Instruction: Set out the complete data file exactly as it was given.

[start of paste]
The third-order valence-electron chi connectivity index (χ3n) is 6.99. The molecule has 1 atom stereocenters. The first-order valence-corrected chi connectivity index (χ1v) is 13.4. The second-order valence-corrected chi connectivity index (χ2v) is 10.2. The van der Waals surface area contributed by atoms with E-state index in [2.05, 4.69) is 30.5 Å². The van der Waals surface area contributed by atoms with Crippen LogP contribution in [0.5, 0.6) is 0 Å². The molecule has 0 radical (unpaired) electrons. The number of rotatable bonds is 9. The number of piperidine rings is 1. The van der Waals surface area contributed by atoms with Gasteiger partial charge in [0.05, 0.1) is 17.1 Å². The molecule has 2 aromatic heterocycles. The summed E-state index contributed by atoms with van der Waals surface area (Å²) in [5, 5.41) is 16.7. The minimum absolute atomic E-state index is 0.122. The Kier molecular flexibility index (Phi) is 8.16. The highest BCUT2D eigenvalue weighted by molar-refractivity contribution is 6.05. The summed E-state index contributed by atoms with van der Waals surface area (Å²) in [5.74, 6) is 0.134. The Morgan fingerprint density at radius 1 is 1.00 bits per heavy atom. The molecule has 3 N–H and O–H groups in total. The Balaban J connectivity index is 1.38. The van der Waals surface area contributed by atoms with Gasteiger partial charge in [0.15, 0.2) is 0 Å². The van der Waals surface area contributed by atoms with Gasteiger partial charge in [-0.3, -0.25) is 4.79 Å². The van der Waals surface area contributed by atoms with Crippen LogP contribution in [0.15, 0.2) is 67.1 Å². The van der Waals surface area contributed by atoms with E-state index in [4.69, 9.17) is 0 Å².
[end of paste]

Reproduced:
The third-order valence-electron chi connectivity index (χ3n) is 6.99. The molecule has 1 atom stereocenters. The first-order valence-corrected chi connectivity index (χ1v) is 13.4. The second-order valence-corrected chi connectivity index (χ2v) is 10.2. The van der Waals surface area contributed by atoms with E-state index in [2.05, 4.69) is 30.5 Å². The van der Waals surface area contributed by atoms with Crippen LogP contribution in [0.5, 0.6) is 0 Å². The molecule has 0 radical (unpaired) electrons. The number of rotatable bonds is 9. The number of piperidine rings is 1. The van der Waals surface area contributed by atoms with Gasteiger partial charge in [0.05, 0.1) is 17.1 Å². The molecule has 2 aromatic heterocycles. The summed E-state index contributed by atoms with van der Waals surface area (Å²) in [5, 5.41) is 16.7. The minimum absolute atomic E-state index is 0.122. The Kier molecular flexibility index (Phi) is 8.16. The highest BCUT2D eigenvalue weighted by molar-refractivity contribution is 6.05. The summed E-state index contributed by atoms with van der Waals surface area (Å²) in [5.74, 6) is 0.134. The Morgan fingerprint density at radius 1 is 1.00 bits per heavy atom. The molecule has 3 N–H and O–H groups in total. The Balaban J connectivity index is 1.38. The van der Waals surface area contributed by atoms with Gasteiger partial charge in [0.15, 0.2) is 0 Å². The van der Waals surface area contributed by atoms with Gasteiger partial charge in [-0.3, -0.25) is 4.79 Å². The van der Waals surface area contributed by atoms with Crippen LogP contribution in [0.15, 0.2) is 67.1 Å². The van der Waals surface area contributed by atoms with E-state index in [4.69, 9.17) is 0 Å².